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By Mitchell Pham, Chair of the Digital Council for Aotearoa New Zealand.
Last week was another big week for the Digital Council.
Gold sponsorship announcement
We’re excited to announce the Digital Council for Aotearoa New Zealand is a gold sponsor of the Digital Identity NZ benchmarking survey on New Zealanders’ attitudes towards digital interactions, trust and transparency.
It’s a great research project, aligning with our own research programme canvassing issues of trust and transparency in data and digital.
As gold sponsor, we’re invited to help frame the questions and promote the survey. So far, we’ve asked for more people from the disability community to be included in the research.
The survey results are due to be published in late July at Techweek2020.
Monthly Council meeting
We held our monthly meeting on Friday and enjoyed catching up with the Government Chief Digital Officer (GCDO) and chief executive of Te Tari Taiwhenua, the New Zealand Department of Internal Affairs, Paul James, and deputy chief executive and deputy GCDO, Ann-Marie Cavanagh.
We got a good insight into some of the key issues that arose for government agencies during lockdown.
Issues included huge demand on agency call centres, the need for a single source of government information, the scale of digital exclusion in New Zealand and opportunities to build on what worked and what didn’t to create more joined-up digital services for New Zealanders.
We learned more about the GCDO’s role and its strategy for a digital public service. And we talked about the possibility of the government coming together with the private sector to share the digital lessons learned from COVID-19 with the public later in the year.
Stakeholder meetings continue
In stakeholder meetings with the financial sector we learned about a range of issues they face when it comes to adopting technology.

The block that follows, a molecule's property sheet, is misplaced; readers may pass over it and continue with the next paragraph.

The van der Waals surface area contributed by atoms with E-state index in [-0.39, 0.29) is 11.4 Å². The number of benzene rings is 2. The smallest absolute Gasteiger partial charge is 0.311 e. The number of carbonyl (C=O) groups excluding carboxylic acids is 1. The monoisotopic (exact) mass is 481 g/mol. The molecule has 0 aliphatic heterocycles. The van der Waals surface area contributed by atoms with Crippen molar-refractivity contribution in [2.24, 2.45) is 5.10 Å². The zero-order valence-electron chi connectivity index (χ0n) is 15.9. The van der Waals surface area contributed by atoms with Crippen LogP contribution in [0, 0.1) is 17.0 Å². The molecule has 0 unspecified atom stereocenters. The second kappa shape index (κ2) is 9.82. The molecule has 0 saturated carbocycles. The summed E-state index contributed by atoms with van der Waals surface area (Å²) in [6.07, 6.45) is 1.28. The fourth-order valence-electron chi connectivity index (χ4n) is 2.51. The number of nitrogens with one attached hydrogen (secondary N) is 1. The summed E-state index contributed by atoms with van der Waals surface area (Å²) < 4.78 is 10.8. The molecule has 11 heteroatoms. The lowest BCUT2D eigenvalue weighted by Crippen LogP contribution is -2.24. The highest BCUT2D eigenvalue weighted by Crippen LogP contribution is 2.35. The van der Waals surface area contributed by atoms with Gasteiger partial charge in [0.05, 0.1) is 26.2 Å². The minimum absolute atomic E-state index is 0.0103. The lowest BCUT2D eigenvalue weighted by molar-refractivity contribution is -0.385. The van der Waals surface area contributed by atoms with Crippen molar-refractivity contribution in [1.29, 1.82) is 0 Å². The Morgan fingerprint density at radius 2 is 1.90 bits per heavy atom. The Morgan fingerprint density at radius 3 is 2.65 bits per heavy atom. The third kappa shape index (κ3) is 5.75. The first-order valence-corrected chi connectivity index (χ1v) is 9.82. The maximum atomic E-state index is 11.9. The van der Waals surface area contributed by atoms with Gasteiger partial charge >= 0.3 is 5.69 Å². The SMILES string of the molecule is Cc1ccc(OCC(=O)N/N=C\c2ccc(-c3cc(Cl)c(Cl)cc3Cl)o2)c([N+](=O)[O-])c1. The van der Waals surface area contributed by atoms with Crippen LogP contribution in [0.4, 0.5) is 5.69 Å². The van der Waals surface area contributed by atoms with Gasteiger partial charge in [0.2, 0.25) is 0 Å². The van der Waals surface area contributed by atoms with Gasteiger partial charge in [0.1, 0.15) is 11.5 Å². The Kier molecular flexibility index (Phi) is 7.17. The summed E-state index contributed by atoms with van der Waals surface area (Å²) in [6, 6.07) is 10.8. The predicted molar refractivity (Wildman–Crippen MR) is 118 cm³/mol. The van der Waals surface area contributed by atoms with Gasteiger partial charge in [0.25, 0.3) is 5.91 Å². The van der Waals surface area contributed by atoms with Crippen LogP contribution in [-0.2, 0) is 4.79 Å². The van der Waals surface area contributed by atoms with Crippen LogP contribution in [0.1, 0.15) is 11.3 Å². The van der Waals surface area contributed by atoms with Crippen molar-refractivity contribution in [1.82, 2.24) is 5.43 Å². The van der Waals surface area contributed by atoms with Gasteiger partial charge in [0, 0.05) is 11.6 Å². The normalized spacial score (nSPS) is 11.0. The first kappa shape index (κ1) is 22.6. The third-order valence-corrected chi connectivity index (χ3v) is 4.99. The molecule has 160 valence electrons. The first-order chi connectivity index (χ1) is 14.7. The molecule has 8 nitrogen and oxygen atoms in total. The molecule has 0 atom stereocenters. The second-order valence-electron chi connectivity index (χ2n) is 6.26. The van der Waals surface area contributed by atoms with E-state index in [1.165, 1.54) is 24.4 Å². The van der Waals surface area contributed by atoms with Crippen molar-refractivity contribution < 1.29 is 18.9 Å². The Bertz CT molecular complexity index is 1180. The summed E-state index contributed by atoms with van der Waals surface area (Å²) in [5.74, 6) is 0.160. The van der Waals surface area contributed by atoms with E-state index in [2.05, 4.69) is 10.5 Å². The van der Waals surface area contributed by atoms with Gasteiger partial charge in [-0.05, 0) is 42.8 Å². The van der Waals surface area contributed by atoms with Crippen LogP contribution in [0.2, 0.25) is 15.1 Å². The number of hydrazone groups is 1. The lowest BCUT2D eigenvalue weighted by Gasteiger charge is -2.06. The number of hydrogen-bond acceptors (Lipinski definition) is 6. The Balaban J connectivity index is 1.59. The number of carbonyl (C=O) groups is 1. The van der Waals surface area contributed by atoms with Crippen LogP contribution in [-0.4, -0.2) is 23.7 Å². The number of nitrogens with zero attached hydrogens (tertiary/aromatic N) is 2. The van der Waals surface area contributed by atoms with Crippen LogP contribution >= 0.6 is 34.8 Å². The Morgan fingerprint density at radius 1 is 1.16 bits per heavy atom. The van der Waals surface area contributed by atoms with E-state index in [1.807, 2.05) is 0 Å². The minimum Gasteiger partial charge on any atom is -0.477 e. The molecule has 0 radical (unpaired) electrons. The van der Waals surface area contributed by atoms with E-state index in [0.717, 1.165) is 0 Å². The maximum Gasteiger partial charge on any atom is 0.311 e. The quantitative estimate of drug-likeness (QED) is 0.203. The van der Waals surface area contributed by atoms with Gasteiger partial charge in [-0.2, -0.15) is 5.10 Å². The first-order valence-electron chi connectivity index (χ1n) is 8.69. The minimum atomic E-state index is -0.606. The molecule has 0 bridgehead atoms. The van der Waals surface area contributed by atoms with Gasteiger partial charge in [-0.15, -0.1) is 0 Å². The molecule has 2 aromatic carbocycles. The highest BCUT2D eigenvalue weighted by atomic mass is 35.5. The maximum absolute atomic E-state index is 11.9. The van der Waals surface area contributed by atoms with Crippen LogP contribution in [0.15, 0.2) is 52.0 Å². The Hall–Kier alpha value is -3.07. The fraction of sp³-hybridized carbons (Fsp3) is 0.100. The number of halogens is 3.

For example, while the sector is keen to automate some services, such as investment and wealth advice, it also faces barriers such as legal restrictions that stymie innovation.
Other common barriers to digitising services include:
- the need to build trust among customers before seeking permission to use personal data
- giving customers tools to control their own data
- improving people’s general understanding of financial services
- developing New Zealanders’ basic knowledge of technology.
We look forward to continuing our conversation with this sector.
Update on our research work
Last week, the Council finalised the details of our major research programme into automated decision making and appointed the companies we’ll work with to complete the research. We look forward to announcing more in our blog on Thursday.
In the meantime, we’re keen to canvas answers to the following questions on automated decision making. Email us at: firstname.lastname@example.org (by Friday June 26).
What’s the best thing you’ve read recently on automated decision making? (either because of the quality of the insights or the way the information was communicated).
When we say ADM, what springs to mind? Let us know.
Panel discussion & media interviews
If you missed Digital Council chair Mitchell Pham’s panel presentation on the impact of COVID-19 at a recent Government insights webinar, here’s the webinar link (click on the link and enter your email address to watch the hour-long panel discussion.)
Last week, Mitchell also caught up with National Business Review tech reporter Geraden Cann and Computerworld New Zealand editor Sarah Putt. Both reporters wanted to know more about the Council’s latest advice to Ministers outlined in Beyond COVID-19: A Summary of Our Advice to Ministers.
About our work: Council members come together monthly to make key decisions and progress our work programme. Between formal meetings, members focus on various work streams. Colin Gavaghan and Marianne Elliott lead our research work, Kendall Flutey and Roger Dennis our ad-hoc work, and Rachel Kelly and Nikora Ngaropo lead our comms, while our chair, Mitchell Pham, holds responsibility for stakeholder engagement.